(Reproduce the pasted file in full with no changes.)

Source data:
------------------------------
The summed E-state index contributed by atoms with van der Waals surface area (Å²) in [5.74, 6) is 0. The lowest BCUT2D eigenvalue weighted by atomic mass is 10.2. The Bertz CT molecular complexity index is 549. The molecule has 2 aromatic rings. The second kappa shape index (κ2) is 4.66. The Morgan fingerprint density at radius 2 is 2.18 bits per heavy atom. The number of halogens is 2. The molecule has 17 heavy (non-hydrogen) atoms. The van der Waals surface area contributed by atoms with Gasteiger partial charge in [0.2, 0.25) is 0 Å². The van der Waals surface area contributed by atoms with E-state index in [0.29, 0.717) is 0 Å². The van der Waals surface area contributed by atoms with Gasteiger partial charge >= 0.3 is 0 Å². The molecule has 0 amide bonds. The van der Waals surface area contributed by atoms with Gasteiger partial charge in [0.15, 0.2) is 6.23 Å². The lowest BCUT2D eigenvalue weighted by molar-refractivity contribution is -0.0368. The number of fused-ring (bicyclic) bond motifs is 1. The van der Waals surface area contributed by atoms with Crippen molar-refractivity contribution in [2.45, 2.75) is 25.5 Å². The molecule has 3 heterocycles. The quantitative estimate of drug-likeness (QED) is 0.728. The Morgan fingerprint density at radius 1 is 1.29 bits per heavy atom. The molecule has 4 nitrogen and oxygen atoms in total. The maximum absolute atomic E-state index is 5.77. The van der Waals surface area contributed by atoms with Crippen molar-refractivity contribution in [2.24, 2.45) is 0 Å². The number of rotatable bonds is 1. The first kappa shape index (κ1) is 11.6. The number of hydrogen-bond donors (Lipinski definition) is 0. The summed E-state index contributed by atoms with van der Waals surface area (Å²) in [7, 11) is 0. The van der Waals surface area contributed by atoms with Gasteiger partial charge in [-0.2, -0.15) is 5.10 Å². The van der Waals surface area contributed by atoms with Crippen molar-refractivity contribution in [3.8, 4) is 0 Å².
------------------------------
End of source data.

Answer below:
The summed E-state index contributed by atoms with van der Waals surface area (Å²) in [5.74, 6) is 0. The lowest BCUT2D eigenvalue weighted by atomic mass is 10.2. The Bertz CT molecular complexity index is 549. The molecule has 2 aromatic rings. The second kappa shape index (κ2) is 4.66. The Morgan fingerprint density at radius 2 is 2.18 bits per heavy atom. The number of halogens is 2. The molecule has 17 heavy (non-hydrogen) atoms. The van der Waals surface area contributed by atoms with Gasteiger partial charge in [0.2, 0.25) is 0 Å². The van der Waals surface area contributed by atoms with E-state index in [0.29, 0.717) is 0 Å². The van der Waals surface area contributed by atoms with Gasteiger partial charge >= 0.3 is 0 Å². The molecule has 0 amide bonds. The van der Waals surface area contributed by atoms with Gasteiger partial charge in [0.15, 0.2) is 6.23 Å². The lowest BCUT2D eigenvalue weighted by molar-refractivity contribution is -0.0368. The number of fused-ring (bicyclic) bond motifs is 1. The van der Waals surface area contributed by atoms with Crippen molar-refractivity contribution in [2.45, 2.75) is 25.5 Å². The molecule has 3 heterocycles. The quantitative estimate of drug-likeness (QED) is 0.728. The Morgan fingerprint density at radius 1 is 1.29 bits per heavy atom. The molecule has 4 nitrogen and oxygen atoms in total. The maximum absolute atomic E-state index is 5.77. The van der Waals surface area contributed by atoms with Crippen molar-refractivity contribution in [2.24, 2.45) is 0 Å². The number of rotatable bonds is 1. The first kappa shape index (κ1) is 11.6. The number of hydrogen-bond donors (Lipinski definition) is 0. The summed E-state index contributed by atoms with van der Waals surface area (Å²) in [7, 11) is 0. The van der Waals surface area contributed by atoms with Gasteiger partial charge in [-0.2, -0.15) is 5.10 Å². The van der Waals surface area contributed by atoms with Crippen molar-refractivity contribution in [3.8, 4) is 0 Å².